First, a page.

Legislating antihate would stifle free speech

Your April 25 article "A bid to legislate love splits a New England town," concerning the refusal of the town of Hamilton, Mass., to adopt a "No Place For Hate" proclamation brought a breath of fresh air to a cloyingly annoying politically correct world.

In recent years, far too many individuals in this country have assumed that one of the roles of government is to change the social attitudes of the people.

Yet, the First Amendment plainly implies that the government has no business trying to dictate the thoughts and beliefs of the people.

Freedom of speech is irrelevant if the government can use its powers to dictate what people should think, before they speak.

The promotion of the ideal, "No Place For Hate" – no matter how important it may seem to most of us – is an example of government gone too far into the areas of life that are the responsibility of churches, parents, social clubs, neighbors, and other similar parts of our society at large.
Mike Childress
Rugby, N.D.

What harm could possibly come to your citizens or your community, in general, from endorsing Hamilton, Mass. as a "No Place For Hate"? It sounds like the teens featured in the article have their hearts and minds in the right place.

It might serve the adults well to step back, take a deep breath, and search deep down inside for the right answer. The teens are on the right track.
Steve Hariss
Brownwood, Texas

Rabin's work wasn't end-all for peace

Regarding the April 23 opinion piece "The hard work called peace": Helena Meyer-Knapp claims that, in order to find peace in the Middle East, "The political power will have to shift into the hands of people who believe deeply that peace is absolutely essential.... Prime Minister Yitzhak Rabin [was] the last Israeli leader fully to believe this."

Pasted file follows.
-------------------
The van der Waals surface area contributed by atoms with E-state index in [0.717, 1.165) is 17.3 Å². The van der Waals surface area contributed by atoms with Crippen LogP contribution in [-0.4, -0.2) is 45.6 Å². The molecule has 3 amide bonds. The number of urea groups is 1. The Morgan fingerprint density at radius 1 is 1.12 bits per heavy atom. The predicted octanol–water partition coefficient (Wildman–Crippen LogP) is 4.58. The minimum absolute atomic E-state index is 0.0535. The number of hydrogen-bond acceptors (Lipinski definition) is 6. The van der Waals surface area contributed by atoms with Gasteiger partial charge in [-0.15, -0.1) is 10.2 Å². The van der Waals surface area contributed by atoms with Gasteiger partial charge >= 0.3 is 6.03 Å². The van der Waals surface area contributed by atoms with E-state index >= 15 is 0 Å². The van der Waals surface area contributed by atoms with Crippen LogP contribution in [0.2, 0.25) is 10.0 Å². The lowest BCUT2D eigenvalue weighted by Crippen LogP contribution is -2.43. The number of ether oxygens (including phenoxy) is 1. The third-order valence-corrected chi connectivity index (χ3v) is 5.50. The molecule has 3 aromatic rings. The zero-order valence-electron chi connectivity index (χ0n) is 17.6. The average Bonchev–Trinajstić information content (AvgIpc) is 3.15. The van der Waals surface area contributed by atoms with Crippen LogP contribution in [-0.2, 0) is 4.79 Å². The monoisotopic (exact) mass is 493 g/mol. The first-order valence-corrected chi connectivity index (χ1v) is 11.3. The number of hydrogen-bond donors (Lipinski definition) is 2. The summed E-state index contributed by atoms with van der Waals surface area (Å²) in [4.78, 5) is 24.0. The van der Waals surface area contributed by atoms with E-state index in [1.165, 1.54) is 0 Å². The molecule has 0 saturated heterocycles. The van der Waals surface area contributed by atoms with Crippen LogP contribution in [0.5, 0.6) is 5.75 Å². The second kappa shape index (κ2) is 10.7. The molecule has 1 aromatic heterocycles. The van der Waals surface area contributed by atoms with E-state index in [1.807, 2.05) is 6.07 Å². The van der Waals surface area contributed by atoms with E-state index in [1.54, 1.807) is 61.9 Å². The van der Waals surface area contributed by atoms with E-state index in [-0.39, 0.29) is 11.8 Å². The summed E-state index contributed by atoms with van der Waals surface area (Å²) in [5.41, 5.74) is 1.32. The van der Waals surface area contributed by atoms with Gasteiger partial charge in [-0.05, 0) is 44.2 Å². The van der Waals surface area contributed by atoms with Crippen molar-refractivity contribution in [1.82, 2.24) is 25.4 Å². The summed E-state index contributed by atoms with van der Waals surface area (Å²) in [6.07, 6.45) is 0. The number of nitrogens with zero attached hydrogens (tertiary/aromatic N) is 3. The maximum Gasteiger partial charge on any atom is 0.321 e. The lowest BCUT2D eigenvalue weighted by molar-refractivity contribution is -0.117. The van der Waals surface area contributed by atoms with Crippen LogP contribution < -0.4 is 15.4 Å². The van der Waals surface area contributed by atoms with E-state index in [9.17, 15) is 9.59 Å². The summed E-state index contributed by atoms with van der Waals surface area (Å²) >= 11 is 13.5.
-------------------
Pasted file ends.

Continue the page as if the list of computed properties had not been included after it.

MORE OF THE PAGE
Since Mr. Rabin's death, many have portrayed him as the courageous peacemaker who would have been willing to make the compromises necessary to end the conflict. However, in his own statements, he refused to countenance many of the concessions offered by his successors, Shimon Peres and Ehud Barak, particularly with regard to Jerusalem and Israeli security concerns in the Jordan Valley.

Rabin was very courageous to initiate the Oslo process, but he was reluctant to place his trust in Yasser Arafat (or to shake his hand). His courage lay precisely in overcoming his distrust for the sake of peace.

Of his successors, Mr. Peres is one of Israel's most dedicated doves, and Mr. Barak offered unprecedented concessions at Camp David. There is reason to doubt whether Rabin would have gone so far.
Jeremy Ginsburg
Efrat, Israel

Russia's woes go beyond demography

Regarding the April 18 article, "Russia's population decline spells trouble": No one would dispute the tragedy of increasing mortality rates among males in Russia.

However, as a recent RAND report pointed out, mortality in Russia is up mostly among middle-age males, with most of the premature death occurring among those suffering from alcohol and drug-related problems.

Let's be honest: Few economists would predict economic demise based on a loss of such a segment of the workforce, particularly when so many highly educated young Russians are unemployed.

Instead, one might expect this trend to free up jobs for younger, more technically savvy workers.
Richard Cincotta
Arlington, Va.

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